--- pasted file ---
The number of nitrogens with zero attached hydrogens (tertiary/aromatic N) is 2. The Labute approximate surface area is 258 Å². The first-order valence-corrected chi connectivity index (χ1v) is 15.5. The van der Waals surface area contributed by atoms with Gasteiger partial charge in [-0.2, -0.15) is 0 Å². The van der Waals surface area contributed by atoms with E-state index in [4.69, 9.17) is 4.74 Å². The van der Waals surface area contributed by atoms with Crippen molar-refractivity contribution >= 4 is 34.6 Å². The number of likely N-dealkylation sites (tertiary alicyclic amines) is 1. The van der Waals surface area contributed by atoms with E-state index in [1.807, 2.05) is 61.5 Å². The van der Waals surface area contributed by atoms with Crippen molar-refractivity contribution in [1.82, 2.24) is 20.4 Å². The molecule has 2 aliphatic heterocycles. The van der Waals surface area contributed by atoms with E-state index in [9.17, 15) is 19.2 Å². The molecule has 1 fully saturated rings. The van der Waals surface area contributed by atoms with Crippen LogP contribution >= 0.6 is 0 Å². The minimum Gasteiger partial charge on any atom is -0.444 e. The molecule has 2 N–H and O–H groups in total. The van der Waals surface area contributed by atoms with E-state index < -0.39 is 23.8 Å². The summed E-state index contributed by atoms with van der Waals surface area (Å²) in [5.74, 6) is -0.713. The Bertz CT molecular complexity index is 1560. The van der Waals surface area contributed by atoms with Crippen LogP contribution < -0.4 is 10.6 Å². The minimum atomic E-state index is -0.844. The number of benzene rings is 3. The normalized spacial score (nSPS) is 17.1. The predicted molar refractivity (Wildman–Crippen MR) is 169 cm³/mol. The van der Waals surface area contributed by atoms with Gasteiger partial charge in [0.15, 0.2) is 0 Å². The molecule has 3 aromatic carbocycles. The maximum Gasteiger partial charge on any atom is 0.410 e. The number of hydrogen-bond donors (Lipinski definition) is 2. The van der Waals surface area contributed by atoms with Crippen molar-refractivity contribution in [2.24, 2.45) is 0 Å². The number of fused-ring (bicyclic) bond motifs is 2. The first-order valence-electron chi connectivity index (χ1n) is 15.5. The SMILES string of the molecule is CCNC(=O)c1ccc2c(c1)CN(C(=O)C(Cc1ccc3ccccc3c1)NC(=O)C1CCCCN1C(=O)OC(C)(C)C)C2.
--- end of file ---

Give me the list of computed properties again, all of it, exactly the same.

The number of nitrogens with zero attached hydrogens (tertiary/aromatic N) is 2. The Labute approximate surface area is 258 Å². The first-order valence-corrected chi connectivity index (χ1v) is 15.5. The van der Waals surface area contributed by atoms with Gasteiger partial charge in [-0.2, -0.15) is 0 Å². The van der Waals surface area contributed by atoms with E-state index in [4.69, 9.17) is 4.74 Å². The van der Waals surface area contributed by atoms with Crippen molar-refractivity contribution >= 4 is 34.6 Å². The number of likely N-dealkylation sites (tertiary alicyclic amines) is 1. The van der Waals surface area contributed by atoms with E-state index in [1.807, 2.05) is 61.5 Å². The van der Waals surface area contributed by atoms with Crippen molar-refractivity contribution in [1.82, 2.24) is 20.4 Å². The molecule has 2 aliphatic heterocycles. The van der Waals surface area contributed by atoms with E-state index in [9.17, 15) is 19.2 Å². The molecule has 1 fully saturated rings. The van der Waals surface area contributed by atoms with Crippen LogP contribution >= 0.6 is 0 Å². The minimum Gasteiger partial charge on any atom is -0.444 e. The molecule has 2 N–H and O–H groups in total. The van der Waals surface area contributed by atoms with E-state index < -0.39 is 23.8 Å². The summed E-state index contributed by atoms with van der Waals surface area (Å²) in [5.74, 6) is -0.713. The Bertz CT molecular complexity index is 1560. The van der Waals surface area contributed by atoms with Crippen LogP contribution < -0.4 is 10.6 Å². The minimum atomic E-state index is -0.844. The number of benzene rings is 3. The normalized spacial score (nSPS) is 17.1. The predicted molar refractivity (Wildman–Crippen MR) is 169 cm³/mol. The van der Waals surface area contributed by atoms with Gasteiger partial charge in [0.15, 0.2) is 0 Å². The molecule has 3 aromatic carbocycles. The maximum Gasteiger partial charge on any atom is 0.410 e. The number of hydrogen-bond donors (Lipinski definition) is 2. The van der Waals surface area contributed by atoms with Crippen molar-refractivity contribution in [2.24, 2.45) is 0 Å². The number of fused-ring (bicyclic) bond motifs is 2. The first-order valence-electron chi connectivity index (χ1n) is 15.5. The SMILES string of the molecule is CCNC(=O)c1ccc2c(c1)CN(C(=O)C(Cc1ccc3ccccc3c1)NC(=O)C1CCCCN1C(=O)OC(C)(C)C)C2.